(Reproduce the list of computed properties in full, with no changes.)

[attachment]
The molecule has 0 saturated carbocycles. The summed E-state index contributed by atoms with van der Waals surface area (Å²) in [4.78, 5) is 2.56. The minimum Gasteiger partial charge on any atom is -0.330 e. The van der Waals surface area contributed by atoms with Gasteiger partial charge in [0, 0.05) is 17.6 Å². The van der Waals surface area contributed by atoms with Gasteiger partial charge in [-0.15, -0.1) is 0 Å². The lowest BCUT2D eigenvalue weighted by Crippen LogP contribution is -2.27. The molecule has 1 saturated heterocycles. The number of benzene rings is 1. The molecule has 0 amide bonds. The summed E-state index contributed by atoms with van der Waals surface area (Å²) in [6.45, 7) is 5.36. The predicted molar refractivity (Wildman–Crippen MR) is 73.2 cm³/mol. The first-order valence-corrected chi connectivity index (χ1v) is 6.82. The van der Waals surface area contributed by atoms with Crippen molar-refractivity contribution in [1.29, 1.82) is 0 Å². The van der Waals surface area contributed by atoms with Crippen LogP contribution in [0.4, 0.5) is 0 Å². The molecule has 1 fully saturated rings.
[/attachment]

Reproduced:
The molecule has 0 saturated carbocycles. The summed E-state index contributed by atoms with van der Waals surface area (Å²) in [4.78, 5) is 2.56. The minimum Gasteiger partial charge on any atom is -0.330 e. The van der Waals surface area contributed by atoms with Gasteiger partial charge in [0, 0.05) is 17.6 Å². The van der Waals surface area contributed by atoms with Gasteiger partial charge in [-0.15, -0.1) is 0 Å². The lowest BCUT2D eigenvalue weighted by Crippen LogP contribution is -2.27. The molecule has 1 saturated heterocycles. The number of benzene rings is 1. The molecule has 0 amide bonds. The summed E-state index contributed by atoms with van der Waals surface area (Å²) in [6.45, 7) is 5.36. The predicted molar refractivity (Wildman–Crippen MR) is 73.2 cm³/mol. The first-order valence-corrected chi connectivity index (χ1v) is 6.82. The van der Waals surface area contributed by atoms with Crippen molar-refractivity contribution in [1.29, 1.82) is 0 Å². The van der Waals surface area contributed by atoms with Crippen LogP contribution in [0.4, 0.5) is 0 Å². The molecule has 1 fully saturated rings.